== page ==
Squatters to receive Ksh 5B compensation to pave way for Malindi Airport

The Kenya Airports Authority is seeking Ksh 5 billion to compensate about 1,800 families living on land earmarked for the expansion of the Malindi International Airport.  

Airport Manager Mohamed Karama said a consultant hired to carry out an environmental impact assessment and a relocation action plan on the land, had concluded the work and the report is awaiting approval by the National Environmental Management Authority (NEMA).

Speaking Thursday when members of the Kilifi County Development Implementation and Coordination Committee toured the facility, Mr. Karama called for the fast-tracking of the compensation process as more squatters were carrying out developments on the earmarked land, a factor that could force the government to pay more.

“The land earmarked for the project is private but has been invaded by hundreds of squatters who are rapidly constructing buildings in anticipation for compensation. Since the land is private, KAA cannot do anything to stop the squatters,” he said.

He said the government had already spent Ksh1.1 billion to compensate squatters in phase one of the project where KAA acquired about 25 hectares of land and negotiations are ongoing to acquire more land belonging to the Kenya Ports Authority, which will also require about Sh300 million to compensate squatters.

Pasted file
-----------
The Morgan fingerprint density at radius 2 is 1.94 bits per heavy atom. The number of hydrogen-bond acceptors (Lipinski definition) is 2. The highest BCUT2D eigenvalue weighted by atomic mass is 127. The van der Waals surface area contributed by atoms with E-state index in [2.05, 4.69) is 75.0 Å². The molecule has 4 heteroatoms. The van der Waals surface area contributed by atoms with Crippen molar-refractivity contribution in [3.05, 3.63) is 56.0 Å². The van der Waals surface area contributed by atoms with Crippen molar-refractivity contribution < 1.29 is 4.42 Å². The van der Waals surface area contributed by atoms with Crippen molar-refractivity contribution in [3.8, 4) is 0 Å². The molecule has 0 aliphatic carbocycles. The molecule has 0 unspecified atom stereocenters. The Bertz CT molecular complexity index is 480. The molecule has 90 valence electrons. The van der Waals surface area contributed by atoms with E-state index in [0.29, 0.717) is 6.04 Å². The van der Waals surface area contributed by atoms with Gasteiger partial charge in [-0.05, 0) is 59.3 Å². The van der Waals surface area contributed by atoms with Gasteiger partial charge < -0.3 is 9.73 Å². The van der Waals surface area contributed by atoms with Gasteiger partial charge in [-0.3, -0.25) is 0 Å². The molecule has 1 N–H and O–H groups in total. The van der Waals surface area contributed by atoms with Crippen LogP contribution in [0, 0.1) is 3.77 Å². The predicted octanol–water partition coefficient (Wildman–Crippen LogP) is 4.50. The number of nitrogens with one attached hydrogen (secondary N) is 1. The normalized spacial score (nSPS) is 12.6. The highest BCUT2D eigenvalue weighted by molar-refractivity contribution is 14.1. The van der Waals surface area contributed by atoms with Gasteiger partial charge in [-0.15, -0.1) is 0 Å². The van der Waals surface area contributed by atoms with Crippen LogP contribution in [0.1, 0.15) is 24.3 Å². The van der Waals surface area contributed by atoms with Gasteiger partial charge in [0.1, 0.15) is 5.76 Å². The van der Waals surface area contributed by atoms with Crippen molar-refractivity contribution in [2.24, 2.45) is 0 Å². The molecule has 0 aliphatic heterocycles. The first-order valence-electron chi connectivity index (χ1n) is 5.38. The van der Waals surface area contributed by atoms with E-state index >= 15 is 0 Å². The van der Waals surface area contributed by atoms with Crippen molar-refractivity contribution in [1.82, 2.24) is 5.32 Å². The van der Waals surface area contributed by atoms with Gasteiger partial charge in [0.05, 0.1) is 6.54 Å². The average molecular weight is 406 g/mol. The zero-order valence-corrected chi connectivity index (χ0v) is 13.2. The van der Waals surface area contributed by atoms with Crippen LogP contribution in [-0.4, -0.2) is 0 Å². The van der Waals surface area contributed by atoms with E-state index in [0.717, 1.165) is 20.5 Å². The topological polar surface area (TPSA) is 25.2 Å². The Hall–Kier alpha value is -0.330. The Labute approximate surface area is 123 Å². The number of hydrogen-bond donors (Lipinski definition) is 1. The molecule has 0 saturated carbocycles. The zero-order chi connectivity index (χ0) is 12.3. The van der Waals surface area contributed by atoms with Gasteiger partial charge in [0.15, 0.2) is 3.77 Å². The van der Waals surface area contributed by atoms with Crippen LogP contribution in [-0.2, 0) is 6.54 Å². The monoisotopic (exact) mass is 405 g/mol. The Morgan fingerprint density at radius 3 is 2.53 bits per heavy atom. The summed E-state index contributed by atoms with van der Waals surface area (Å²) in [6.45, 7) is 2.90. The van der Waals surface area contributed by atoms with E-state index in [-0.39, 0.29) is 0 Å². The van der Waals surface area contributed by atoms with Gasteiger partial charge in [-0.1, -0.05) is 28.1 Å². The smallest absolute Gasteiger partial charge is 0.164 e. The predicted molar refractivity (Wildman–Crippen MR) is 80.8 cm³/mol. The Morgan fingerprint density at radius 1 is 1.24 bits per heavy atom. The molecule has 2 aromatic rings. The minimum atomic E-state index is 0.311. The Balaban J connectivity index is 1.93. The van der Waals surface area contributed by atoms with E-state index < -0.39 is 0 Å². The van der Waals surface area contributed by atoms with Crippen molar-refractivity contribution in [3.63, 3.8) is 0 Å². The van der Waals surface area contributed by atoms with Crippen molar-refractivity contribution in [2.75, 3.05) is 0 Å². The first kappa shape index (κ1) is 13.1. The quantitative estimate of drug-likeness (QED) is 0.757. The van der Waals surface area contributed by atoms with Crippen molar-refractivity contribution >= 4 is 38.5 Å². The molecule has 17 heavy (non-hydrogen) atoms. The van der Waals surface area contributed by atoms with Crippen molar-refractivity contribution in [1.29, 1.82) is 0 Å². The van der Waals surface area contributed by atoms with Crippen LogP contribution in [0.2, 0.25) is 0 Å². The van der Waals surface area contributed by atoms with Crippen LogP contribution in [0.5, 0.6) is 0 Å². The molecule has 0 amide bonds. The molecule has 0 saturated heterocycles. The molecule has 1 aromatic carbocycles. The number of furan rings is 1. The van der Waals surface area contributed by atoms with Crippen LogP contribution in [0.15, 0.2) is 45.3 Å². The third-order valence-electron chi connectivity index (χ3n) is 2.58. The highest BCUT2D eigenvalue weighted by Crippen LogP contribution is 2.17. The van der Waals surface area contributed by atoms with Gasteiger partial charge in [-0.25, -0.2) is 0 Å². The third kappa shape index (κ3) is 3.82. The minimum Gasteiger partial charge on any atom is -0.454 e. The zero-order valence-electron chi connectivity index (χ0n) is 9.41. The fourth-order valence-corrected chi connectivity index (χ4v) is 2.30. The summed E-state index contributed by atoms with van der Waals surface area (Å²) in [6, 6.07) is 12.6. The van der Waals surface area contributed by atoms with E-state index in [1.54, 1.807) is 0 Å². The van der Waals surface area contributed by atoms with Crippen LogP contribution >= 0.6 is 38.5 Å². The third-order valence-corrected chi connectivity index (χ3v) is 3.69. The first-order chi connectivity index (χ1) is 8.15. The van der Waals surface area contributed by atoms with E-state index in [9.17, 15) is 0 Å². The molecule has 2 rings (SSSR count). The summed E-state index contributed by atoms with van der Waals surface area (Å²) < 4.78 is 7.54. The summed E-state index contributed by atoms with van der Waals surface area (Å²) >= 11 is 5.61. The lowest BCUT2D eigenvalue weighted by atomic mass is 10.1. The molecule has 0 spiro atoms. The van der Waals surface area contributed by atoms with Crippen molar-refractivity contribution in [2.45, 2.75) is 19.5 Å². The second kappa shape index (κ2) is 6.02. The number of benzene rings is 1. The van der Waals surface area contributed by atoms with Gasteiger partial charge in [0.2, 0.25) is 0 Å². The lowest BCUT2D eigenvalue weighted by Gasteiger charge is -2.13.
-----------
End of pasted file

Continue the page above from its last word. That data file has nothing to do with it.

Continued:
The state corporation is currently seeking more land to the north of the facility to extend the main runway from the current 1.4 kilometers to 2.5 kilometers to enable large aircraft to land at the air facility.

Asked why the government was compensating people who do not own the land, Mr. Karama said a court pronounced that the squatters had to be paid for the developments they had put on the land, including the KAA’s own land.

Members of the CDICC, who were led by Kilifi North Deputy County Commissioner Patrick Mutisya concurred with the manager that there was need to fast-track the compensation process in order to embark on the actual expansion of the facility.

Mutisya said the more the delay in compensation, the more the value of the land was appreciating, and asked NEMA to quickly dispense with the report so that the National Land Commission can start the process of compensating the squatters.

He also called on KAA and the County Government of Kilifi to sensitize residents on the need to stop further development of the project land since the evaluation had already been done and those who would construct any more buildings would not be compensated.

  

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